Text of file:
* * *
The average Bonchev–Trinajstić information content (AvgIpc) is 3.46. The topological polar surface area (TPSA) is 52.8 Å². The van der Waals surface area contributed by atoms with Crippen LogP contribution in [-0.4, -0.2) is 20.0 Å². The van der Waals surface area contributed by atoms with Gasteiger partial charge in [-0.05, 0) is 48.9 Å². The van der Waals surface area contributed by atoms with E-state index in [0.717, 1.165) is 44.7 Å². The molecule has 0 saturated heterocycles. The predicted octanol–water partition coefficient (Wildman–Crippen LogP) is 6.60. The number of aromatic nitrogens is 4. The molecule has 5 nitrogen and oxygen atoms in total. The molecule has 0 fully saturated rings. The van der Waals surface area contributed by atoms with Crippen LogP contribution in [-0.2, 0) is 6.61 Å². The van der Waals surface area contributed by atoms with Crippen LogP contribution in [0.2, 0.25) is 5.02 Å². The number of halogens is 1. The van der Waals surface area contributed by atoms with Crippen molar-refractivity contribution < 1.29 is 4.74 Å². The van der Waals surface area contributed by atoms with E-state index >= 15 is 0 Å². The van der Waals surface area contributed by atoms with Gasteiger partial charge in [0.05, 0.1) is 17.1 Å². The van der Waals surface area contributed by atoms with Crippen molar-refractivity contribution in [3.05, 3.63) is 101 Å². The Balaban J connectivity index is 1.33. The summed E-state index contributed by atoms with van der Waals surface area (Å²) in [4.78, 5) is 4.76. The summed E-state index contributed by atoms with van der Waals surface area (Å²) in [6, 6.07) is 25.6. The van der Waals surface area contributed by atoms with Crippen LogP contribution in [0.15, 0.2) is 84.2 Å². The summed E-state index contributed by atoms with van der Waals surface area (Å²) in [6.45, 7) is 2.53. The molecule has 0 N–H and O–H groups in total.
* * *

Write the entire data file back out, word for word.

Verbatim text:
The average Bonchev–Trinajstić information content (AvgIpc) is 3.46. The topological polar surface area (TPSA) is 52.8 Å². The van der Waals surface area contributed by atoms with Crippen LogP contribution in [-0.4, -0.2) is 20.0 Å². The van der Waals surface area contributed by atoms with Gasteiger partial charge in [-0.05, 0) is 48.9 Å². The van der Waals surface area contributed by atoms with E-state index in [0.717, 1.165) is 44.7 Å². The molecule has 0 saturated heterocycles. The predicted octanol–water partition coefficient (Wildman–Crippen LogP) is 6.60. The number of aromatic nitrogens is 4. The molecule has 5 nitrogen and oxygen atoms in total. The molecule has 0 fully saturated rings. The van der Waals surface area contributed by atoms with Crippen LogP contribution in [-0.2, 0) is 6.61 Å². The van der Waals surface area contributed by atoms with Crippen LogP contribution in [0.2, 0.25) is 5.02 Å². The number of halogens is 1. The van der Waals surface area contributed by atoms with Crippen molar-refractivity contribution < 1.29 is 4.74 Å². The van der Waals surface area contributed by atoms with E-state index >= 15 is 0 Å². The van der Waals surface area contributed by atoms with Gasteiger partial charge in [0.05, 0.1) is 17.1 Å². The van der Waals surface area contributed by atoms with Crippen molar-refractivity contribution in [3.05, 3.63) is 101 Å². The Balaban J connectivity index is 1.33. The summed E-state index contributed by atoms with van der Waals surface area (Å²) in [4.78, 5) is 4.76. The summed E-state index contributed by atoms with van der Waals surface area (Å²) in [6, 6.07) is 25.6. The van der Waals surface area contributed by atoms with Crippen LogP contribution in [0.15, 0.2) is 84.2 Å². The summed E-state index contributed by atoms with van der Waals surface area (Å²) in [6.45, 7) is 2.53. The molecule has 0 N–H and O–H groups in total.